The effects of elevated hemoglobin A1C on cognitive function in elderly type II diabetics in the Look Ahead study
Goldring, Anne E.
MetadataShow full item record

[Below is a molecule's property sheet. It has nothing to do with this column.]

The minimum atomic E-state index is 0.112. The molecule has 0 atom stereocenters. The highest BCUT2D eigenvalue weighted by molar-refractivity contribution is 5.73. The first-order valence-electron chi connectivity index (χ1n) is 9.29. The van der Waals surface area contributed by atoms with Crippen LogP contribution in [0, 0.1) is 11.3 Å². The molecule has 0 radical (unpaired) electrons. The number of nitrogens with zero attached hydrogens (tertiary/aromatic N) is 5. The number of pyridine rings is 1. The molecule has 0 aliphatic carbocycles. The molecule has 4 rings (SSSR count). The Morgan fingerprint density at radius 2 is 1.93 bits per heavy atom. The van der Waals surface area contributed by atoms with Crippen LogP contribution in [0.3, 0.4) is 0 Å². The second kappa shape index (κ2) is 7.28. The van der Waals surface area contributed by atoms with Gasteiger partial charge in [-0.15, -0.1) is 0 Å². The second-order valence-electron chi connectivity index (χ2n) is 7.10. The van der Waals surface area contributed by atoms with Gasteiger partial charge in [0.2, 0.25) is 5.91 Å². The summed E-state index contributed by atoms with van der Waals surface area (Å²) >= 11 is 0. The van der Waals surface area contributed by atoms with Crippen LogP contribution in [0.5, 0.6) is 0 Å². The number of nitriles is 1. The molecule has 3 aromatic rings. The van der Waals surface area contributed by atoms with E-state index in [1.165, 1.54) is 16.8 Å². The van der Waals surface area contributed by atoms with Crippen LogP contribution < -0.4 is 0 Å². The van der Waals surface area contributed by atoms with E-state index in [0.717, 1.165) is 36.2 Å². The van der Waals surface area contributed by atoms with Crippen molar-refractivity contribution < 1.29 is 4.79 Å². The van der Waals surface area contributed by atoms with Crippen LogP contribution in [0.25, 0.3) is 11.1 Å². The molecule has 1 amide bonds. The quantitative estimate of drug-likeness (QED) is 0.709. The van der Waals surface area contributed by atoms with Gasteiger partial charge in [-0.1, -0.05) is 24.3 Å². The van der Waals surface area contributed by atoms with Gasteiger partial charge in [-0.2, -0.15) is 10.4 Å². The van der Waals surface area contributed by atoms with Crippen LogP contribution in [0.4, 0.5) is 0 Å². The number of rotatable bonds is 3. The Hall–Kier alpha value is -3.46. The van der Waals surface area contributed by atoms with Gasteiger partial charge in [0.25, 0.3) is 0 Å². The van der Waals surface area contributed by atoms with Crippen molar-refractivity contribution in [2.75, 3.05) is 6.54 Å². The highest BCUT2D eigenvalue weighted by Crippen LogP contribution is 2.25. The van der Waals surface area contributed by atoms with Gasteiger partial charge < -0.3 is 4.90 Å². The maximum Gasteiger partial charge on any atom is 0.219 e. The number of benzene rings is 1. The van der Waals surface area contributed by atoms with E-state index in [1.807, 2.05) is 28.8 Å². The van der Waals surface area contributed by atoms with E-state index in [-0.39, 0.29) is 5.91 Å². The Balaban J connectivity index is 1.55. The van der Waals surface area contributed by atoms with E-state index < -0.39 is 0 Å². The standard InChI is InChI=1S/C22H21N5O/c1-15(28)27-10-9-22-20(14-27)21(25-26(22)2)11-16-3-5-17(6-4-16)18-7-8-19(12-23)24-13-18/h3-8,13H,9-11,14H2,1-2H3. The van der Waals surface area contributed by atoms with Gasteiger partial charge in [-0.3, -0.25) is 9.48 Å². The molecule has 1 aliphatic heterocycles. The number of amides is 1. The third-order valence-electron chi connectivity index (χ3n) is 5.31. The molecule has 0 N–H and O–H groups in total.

OBJECTIVE: Prolonged elevation of blood glucose levels in Type 2 Diabetes is related to a host of medical complications, most of which are mediated by micro and macro vascular damage. Importantly, diabetes is associated with accelerated cognitive decline and compromised brain health as the cerebral vasculature undergoes negative changes stemming from hyperglycemia. It is hypothesized that participants in the Look Ahead Brain study with higher HbA1c levels will exhibit worse performance on the cognitive measures, specifically on tasks assessing executive function. METHODS: Data on participants from the Look Ahead study who also participated in the Look Ahead Brain ancillary study (n = 113) were analyzed. This included HbA1c levels at year 10 (the year that participants were administered the cognitive assessment), mean HbA1c, and change in HbA1c from baseline to year. In order to assess executive function the results on two cognitive tests, the Modified Stroop Color and Word Test and the Trail Making Test, were analyzed. Then, relationships between HbA1c and performance on each of these cognitive tasks were analyzed using two approaches. First, the cohort was split into two group based on HbA1c (HbA1c ≤ 7% vs HbA1c > 7%). The latter of the two groups represented participants will poorer glycemic control. Second, linear correlations were assessed using the full range of HbA1c values as a continuous variable. RESULTS: There were no significant differences between HbA1c groups and performance on either of the cognitive tests. Interestingly, although not statistically significant, those with higher HbA1c levels performed slightly better on cognitive tasks. Correlation analyses revealed further trends in the direction opposite than expected, such that higher HbA1c levels were associated with better scores on both tests. CONCLUSION: The surprising results of this study are evidence of the fact that a great deal has yet to be learned about the effects of T2DM and cognitive decline. There are many potential future directions for the Look Ahead Brain data, and further analyses might provide clarifications to the results of this study.